Düsseldorf, located at the transition from the Lower Rhine to Bergisches Land, is the political centre of North Rhine-Westphalia with over 500,000 inhabitants as the state capital.
The metropolis on the Rhine is of international importance not only because of its extraordinary economic strength, but also in the fields of art, culture and modern architecture. With an agglomeration radius of about 50 km and a population of nine million, the city offers its residents a wide range of housing options.
The city’s economic strength
Düsseldorf is one of the economically strongest metropolises in Europe. Since its industrialisation it has become home to internationally important industrial and commercial enterprises as well as major banks. Numerous advertising agencies and fashion studios make the city an important place for creative people.
Residential districts in Düsseldorf
Düsseldorf consists of 10 municipalities and 49 districts. In recent years the city has really “beautified” and offers attractive residential locations for every taste. The main residential locations in Düsseldorf are the districts of Düsseltal, Niederkassel, Oberkassel and Kaiserswerth.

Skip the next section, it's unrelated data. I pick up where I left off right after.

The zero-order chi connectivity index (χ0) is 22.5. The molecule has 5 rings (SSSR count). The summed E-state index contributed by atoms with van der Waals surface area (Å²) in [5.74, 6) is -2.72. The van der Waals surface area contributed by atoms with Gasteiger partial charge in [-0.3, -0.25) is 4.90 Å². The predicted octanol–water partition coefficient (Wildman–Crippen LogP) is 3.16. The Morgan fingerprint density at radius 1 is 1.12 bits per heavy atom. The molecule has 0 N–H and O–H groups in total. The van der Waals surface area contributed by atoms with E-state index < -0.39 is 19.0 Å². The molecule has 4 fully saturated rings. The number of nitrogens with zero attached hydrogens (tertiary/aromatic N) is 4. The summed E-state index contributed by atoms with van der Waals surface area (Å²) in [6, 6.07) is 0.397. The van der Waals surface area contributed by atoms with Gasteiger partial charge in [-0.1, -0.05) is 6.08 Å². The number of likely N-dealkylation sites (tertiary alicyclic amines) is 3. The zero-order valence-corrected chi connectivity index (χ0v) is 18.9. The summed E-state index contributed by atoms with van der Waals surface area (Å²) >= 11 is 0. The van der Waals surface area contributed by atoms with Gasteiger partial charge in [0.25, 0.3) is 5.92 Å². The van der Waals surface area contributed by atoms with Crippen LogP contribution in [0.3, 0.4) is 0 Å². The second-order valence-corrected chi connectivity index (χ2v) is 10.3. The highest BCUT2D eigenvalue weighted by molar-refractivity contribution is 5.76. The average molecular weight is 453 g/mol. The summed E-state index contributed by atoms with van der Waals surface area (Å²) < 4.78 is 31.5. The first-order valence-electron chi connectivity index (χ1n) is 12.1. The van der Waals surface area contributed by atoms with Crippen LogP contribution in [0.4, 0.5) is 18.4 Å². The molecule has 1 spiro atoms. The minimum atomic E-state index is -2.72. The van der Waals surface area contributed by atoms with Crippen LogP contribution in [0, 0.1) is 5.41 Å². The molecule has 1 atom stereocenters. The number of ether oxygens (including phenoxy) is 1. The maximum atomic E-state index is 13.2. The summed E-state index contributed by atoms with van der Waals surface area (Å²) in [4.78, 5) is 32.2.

Düsseldorf offers a wide variety of neighbourhoods. There is something for everyone, from singles to young families to older generations. However, you often have to dig a little deeper into your pockets. Popular student districts are the Bilk, Unterbilk and Wersten.
Düsseldorf, the city of fun
As a carnival city, Düsseldorf is known for its customs. Every year between Weiberfastnacht (Women’s Carnival) and Rosenmontag (Rose Monday) people celebrate to the full. The Old Town in Düsseldorf is the heart of the state capital and captivates everyone. Between the Rhine and Heinrich-Heine-Allee there are over 200 bars, pubs, restaurants and cafés in a surprisingly small space. No one needs to be thirsty here, after all the Altstadt is known as “the longest bar in the world”.
Königsallee in Düsseldorf can rightly be called a boulevard. It belongs to a small group of internationally renowned streets and is affectionately called “Kö” throughout the world. The street is constantly the scene of unscripted performances in which “Kö” is the stage and the people who inhabit it are both actors and spectators.